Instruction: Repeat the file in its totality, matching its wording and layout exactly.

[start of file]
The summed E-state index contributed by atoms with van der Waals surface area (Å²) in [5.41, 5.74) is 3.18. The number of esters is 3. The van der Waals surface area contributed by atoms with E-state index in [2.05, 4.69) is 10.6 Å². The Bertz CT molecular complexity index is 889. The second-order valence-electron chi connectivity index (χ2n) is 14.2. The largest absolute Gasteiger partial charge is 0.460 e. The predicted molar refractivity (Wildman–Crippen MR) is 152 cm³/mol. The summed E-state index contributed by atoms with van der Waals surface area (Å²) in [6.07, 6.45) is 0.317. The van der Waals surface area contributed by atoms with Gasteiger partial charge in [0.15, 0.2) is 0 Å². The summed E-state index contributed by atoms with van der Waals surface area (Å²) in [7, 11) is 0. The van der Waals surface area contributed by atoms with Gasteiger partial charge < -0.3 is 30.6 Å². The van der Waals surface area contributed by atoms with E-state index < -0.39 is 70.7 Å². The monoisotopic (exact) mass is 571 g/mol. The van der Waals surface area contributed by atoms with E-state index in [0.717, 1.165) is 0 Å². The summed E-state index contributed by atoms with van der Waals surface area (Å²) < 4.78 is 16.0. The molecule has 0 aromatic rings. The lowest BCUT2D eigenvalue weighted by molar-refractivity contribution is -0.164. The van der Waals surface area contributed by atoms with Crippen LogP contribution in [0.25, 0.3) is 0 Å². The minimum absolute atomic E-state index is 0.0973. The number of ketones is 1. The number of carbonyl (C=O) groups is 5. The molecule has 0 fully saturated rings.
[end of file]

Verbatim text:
The summed E-state index contributed by atoms with van der Waals surface area (Å²) in [5.41, 5.74) is 3.18. The number of esters is 3. The van der Waals surface area contributed by atoms with E-state index in [2.05, 4.69) is 10.6 Å². The Bertz CT molecular complexity index is 889. The second-order valence-electron chi connectivity index (χ2n) is 14.2. The largest absolute Gasteiger partial charge is 0.460 e. The predicted molar refractivity (Wildman–Crippen MR) is 152 cm³/mol. The summed E-state index contributed by atoms with van der Waals surface area (Å²) in [6.07, 6.45) is 0.317. The van der Waals surface area contributed by atoms with Gasteiger partial charge in [0.15, 0.2) is 0 Å². The summed E-state index contributed by atoms with van der Waals surface area (Å²) in [7, 11) is 0. The van der Waals surface area contributed by atoms with Gasteiger partial charge < -0.3 is 30.6 Å². The van der Waals surface area contributed by atoms with E-state index < -0.39 is 70.7 Å². The monoisotopic (exact) mass is 571 g/mol. The van der Waals surface area contributed by atoms with E-state index in [0.717, 1.165) is 0 Å². The summed E-state index contributed by atoms with van der Waals surface area (Å²) < 4.78 is 16.0. The molecule has 0 aromatic rings. The lowest BCUT2D eigenvalue weighted by molar-refractivity contribution is -0.164. The van der Waals surface area contributed by atoms with Crippen LogP contribution in [0.25, 0.3) is 0 Å². The minimum absolute atomic E-state index is 0.0973. The number of ketones is 1. The number of carbonyl (C=O) groups is 5. The molecule has 0 fully saturated rings.